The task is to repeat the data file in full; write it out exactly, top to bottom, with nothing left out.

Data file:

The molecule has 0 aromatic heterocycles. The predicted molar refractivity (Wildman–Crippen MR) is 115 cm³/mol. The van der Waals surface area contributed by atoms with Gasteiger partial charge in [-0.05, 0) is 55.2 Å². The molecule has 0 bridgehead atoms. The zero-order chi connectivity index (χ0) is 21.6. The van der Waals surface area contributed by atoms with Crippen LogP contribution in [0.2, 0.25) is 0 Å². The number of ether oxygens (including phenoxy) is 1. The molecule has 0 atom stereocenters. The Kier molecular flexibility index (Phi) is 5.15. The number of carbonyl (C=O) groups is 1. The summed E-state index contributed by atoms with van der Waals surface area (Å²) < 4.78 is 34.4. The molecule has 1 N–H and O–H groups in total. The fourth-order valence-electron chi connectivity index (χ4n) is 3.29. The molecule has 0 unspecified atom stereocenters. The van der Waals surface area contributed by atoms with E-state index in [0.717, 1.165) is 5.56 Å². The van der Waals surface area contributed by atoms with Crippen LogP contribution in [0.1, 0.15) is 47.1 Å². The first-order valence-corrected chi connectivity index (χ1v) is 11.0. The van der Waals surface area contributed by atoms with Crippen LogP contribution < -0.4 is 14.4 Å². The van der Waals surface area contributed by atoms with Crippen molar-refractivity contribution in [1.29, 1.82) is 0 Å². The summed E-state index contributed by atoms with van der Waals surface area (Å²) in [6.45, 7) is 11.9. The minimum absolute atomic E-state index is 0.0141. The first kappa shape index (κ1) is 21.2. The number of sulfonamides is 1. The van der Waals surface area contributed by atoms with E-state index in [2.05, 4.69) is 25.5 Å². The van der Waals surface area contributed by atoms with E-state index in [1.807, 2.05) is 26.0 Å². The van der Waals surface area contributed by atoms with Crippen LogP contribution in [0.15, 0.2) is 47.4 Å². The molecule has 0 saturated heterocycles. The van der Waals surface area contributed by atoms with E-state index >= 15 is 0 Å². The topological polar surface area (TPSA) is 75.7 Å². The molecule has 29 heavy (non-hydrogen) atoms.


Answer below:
The molecule has 0 aromatic heterocycles. The predicted molar refractivity (Wildman–Crippen MR) is 115 cm³/mol. The van der Waals surface area contributed by atoms with Gasteiger partial charge in [-0.05, 0) is 55.2 Å². The molecule has 0 bridgehead atoms. The zero-order chi connectivity index (χ0) is 21.6. The van der Waals surface area contributed by atoms with Crippen LogP contribution in [0.2, 0.25) is 0 Å². The number of ether oxygens (including phenoxy) is 1. The molecule has 0 atom stereocenters. The Kier molecular flexibility index (Phi) is 5.15. The number of carbonyl (C=O) groups is 1. The summed E-state index contributed by atoms with van der Waals surface area (Å²) < 4.78 is 34.4. The molecule has 1 N–H and O–H groups in total. The fourth-order valence-electron chi connectivity index (χ4n) is 3.29. The molecule has 0 unspecified atom stereocenters. The van der Waals surface area contributed by atoms with E-state index in [0.717, 1.165) is 5.56 Å². The van der Waals surface area contributed by atoms with Crippen LogP contribution in [0.1, 0.15) is 47.1 Å². The first-order valence-corrected chi connectivity index (χ1v) is 11.0. The van der Waals surface area contributed by atoms with Crippen LogP contribution < -0.4 is 14.4 Å². The van der Waals surface area contributed by atoms with Crippen molar-refractivity contribution in [1.29, 1.82) is 0 Å². The summed E-state index contributed by atoms with van der Waals surface area (Å²) in [6.45, 7) is 11.9. The minimum absolute atomic E-state index is 0.0141. The first kappa shape index (κ1) is 21.2. The number of sulfonamides is 1. The van der Waals surface area contributed by atoms with E-state index in [2.05, 4.69) is 25.5 Å². The van der Waals surface area contributed by atoms with E-state index in [1.807, 2.05) is 26.0 Å². The van der Waals surface area contributed by atoms with Crippen LogP contribution in [0.15, 0.2) is 47.4 Å². The molecule has 0 saturated heterocycles. The van der Waals surface area contributed by atoms with E-state index >= 15 is 0 Å². The topological polar surface area (TPSA) is 75.7 Å². The molecule has 29 heavy (non-hydrogen) atoms.